It’s getting to be that time – Golden Globes coming this weekend; non-stop awards season chatter until February. I happened to be watching LAUREL CANYON the other night, and seeing Christian Bale in that 2002 Lisa Cholodenko flick; I started thinking about these two artists, then and now. They currently exist in the same universe once again for said upcoming awards madness, as Bale makes a hard Method-acting hit with THE FIGHTER and Cholodenko goes the emotional distance with THE KIDS ARE ALL RIGHT. Both artists have made enviable progress in their careers since they were splashing around the pool in LAUREL CANYON (well, Bale splashed; Cholodenko ostensibly was at the monitor, poolside). While Bale has continued to take his craft outward, going beyond his typical detached cool-guy role (think AMERICAN PSYCHO), Cholodenko has successfully traveled even further in, going deeper into the modern American psyche with regard to family and love. Outward and inward – it’s inspiring.
THE KIDS ARE ALL RIGHT
When director Lisa Cholodenko’s THE KIDS ARE ALL RIGHT debuted at the festival, it sparked audience enthusiasm so great it was matched only by one of Sundance’s most intense bidding wars ever. Eventually snapped up by Focus Features, KIDS went on to win Best Feature at Berlin International Film Festival’s Teddy Awards. It also topped…
THE KIDS ARE ALL RIGHT really stayed with me. As in, I kept thinking about the situations, hearing those characters’ voices, and seeing globs of hair in my own shower drain. (That’s not a spoiler, and hopefully inspiring the curiosity of the disgusting and weird in those who’ve not yet seen the film – only movie I know in which drain hair plays a key role.) And seeing those women, Annette Bening and Julianne Moore. What do I see? Hair on the legs on Julianne, no make up on Annette, wrinkles on both. And you know what? It’s awesome.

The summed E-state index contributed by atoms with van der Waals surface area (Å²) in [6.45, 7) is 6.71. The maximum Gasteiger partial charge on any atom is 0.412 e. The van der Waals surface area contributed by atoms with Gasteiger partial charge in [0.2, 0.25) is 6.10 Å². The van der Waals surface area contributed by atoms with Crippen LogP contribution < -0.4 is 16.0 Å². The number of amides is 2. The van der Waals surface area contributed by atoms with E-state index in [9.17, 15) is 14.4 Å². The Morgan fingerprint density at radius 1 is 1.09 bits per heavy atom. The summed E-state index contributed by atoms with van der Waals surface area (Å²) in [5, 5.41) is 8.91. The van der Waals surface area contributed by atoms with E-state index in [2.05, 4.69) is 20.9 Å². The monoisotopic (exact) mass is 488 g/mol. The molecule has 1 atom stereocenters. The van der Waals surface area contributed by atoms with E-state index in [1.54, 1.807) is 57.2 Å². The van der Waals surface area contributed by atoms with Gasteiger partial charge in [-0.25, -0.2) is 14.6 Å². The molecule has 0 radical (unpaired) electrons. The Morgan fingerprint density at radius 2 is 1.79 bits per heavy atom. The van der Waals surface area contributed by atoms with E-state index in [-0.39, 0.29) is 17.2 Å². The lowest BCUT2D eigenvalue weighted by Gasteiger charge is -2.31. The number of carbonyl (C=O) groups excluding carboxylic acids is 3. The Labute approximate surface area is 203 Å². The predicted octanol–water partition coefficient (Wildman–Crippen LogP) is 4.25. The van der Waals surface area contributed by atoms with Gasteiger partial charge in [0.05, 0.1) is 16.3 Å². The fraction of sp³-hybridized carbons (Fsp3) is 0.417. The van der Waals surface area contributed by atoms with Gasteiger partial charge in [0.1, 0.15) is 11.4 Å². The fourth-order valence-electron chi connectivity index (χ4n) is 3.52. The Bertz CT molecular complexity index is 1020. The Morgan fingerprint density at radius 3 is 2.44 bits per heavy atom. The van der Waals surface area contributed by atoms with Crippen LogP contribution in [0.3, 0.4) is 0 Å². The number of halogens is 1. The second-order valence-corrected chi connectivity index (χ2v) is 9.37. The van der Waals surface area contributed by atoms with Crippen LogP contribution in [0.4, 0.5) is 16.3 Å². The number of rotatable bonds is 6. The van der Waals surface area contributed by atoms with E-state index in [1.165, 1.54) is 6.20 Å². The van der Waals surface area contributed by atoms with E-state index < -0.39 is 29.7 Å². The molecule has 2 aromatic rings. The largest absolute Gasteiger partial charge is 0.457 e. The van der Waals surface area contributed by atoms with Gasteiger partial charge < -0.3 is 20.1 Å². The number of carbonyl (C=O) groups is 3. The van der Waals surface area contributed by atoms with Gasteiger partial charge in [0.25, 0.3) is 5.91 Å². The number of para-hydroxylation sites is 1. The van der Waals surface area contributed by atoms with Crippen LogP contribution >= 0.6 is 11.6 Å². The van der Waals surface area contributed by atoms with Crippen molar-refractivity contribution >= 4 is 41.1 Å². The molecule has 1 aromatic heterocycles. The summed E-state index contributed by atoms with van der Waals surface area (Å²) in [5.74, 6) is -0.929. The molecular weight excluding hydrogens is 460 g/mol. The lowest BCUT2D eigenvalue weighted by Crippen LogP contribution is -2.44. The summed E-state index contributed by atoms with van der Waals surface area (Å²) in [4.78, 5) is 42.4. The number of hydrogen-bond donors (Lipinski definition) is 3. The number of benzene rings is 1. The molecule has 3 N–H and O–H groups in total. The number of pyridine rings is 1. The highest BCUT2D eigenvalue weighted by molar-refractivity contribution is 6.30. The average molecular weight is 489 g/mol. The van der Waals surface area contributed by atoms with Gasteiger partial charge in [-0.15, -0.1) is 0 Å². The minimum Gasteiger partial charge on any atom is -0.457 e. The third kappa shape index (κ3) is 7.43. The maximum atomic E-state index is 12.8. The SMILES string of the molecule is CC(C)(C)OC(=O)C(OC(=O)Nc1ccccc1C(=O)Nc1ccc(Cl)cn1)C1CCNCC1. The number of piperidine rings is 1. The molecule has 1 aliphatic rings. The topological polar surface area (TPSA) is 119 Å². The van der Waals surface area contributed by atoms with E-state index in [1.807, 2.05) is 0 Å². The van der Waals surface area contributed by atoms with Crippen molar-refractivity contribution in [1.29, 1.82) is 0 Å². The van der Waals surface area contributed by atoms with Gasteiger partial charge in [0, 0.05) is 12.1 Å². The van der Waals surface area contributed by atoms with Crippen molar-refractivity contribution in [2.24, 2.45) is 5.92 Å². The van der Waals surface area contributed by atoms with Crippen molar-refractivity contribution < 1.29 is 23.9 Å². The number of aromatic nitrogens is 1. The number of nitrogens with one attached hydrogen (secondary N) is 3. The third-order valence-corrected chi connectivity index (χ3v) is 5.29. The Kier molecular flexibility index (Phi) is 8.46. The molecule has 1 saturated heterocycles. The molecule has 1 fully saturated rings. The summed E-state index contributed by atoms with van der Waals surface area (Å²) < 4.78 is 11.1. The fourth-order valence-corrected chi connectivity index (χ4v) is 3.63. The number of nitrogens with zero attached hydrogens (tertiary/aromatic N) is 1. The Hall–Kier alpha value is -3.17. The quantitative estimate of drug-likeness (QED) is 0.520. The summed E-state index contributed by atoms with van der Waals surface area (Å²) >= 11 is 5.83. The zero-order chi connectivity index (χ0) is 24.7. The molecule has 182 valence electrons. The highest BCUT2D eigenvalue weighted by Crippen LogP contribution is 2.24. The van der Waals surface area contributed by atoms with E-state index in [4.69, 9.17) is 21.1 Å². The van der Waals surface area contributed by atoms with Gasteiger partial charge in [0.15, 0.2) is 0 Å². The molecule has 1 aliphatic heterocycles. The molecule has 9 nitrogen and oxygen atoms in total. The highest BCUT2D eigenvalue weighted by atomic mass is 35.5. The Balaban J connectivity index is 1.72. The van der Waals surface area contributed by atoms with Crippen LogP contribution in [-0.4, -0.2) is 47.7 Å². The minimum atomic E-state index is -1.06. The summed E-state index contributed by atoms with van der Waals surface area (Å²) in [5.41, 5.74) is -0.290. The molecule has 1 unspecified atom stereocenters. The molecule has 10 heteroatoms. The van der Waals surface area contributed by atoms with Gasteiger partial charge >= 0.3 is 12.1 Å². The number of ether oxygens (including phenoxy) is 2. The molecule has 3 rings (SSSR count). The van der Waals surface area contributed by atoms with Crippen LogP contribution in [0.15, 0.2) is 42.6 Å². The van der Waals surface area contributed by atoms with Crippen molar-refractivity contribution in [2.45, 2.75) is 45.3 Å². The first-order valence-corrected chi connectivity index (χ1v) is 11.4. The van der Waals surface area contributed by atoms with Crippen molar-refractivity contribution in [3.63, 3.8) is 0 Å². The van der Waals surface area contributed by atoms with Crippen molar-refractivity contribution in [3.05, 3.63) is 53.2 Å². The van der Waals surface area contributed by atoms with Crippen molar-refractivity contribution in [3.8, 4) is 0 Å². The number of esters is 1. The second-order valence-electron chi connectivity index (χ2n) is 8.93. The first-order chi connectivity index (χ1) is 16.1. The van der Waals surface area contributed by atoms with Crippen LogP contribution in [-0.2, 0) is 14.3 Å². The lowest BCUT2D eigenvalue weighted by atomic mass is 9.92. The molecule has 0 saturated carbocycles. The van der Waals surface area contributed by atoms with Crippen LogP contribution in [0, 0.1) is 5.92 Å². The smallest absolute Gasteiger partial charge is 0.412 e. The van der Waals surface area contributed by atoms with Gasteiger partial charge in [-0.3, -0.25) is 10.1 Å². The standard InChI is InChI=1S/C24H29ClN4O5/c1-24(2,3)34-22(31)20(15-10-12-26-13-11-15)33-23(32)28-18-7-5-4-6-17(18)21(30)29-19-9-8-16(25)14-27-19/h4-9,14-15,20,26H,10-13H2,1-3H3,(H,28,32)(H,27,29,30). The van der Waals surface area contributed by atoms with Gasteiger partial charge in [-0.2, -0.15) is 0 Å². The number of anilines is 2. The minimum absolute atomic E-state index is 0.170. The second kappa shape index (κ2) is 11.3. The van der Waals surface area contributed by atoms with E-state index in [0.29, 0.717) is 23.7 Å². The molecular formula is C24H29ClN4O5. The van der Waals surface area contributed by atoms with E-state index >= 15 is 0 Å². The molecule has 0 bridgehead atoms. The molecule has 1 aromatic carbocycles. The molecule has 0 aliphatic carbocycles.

Perrin recently reviewed THE KIDS ARE ALL RIGHT, a new movie starring Annette Bening and Julianne Moore as lesbian mothers. It is the longest time I have ever spent with a lesbian couple in my entire life here on this great earth. And was rather enjoyable. Who knew?
It’s funny how movies get lumped together. Just before seeing Lisa Cholodenko’s new film THE KIDS ARE ALL RIGHT, I overhead a friend recommending it to his skeptical mother by saying “No, really it’s good. It’s not another GREENBERG.” Meaning, I suppose, that like GREENBERG it stars the ponderous middle-aged bourgeoisie in a film that is essentially composed of a series of conversations. Unlike GREENBERG, however, the conversations in THE KIDS ARE ALL RIGHT actually seem to accomplish something. And as an added bonus we aren’t stuck for a whole film with one small, angry man but with an entire nuclear family, off-balance though they may be.
Until Thursday, Sundance Film Festival watchers from afar could have been forgiven for concluding that the increased emphasis on art, rather than on commerce, in the festival offerings this year may have worked all too well. Many of the films making their debuts were wowing critics, but the money people appeared to be unimpressed, or at least not impressed enough to open their wallets. Or at least opening them too often.
THE KIDS ARE ALL RIGHT, an official selection of the Sundance Film Festival 2010
It’s easy to see why Lisa Cholodenko’s THE KIDS ARE ALL RIGHT has scored the biggest distribution deal to date at this year’s Sundance. (Focus Features acquired it for a reported $5 million.) Enthusiastically received at its packed premiere on Monday night, this lively crowd pleaser appears to take a conventional form (family dramedy) and give it an unconventional spin (it’s about what you might call a modern family).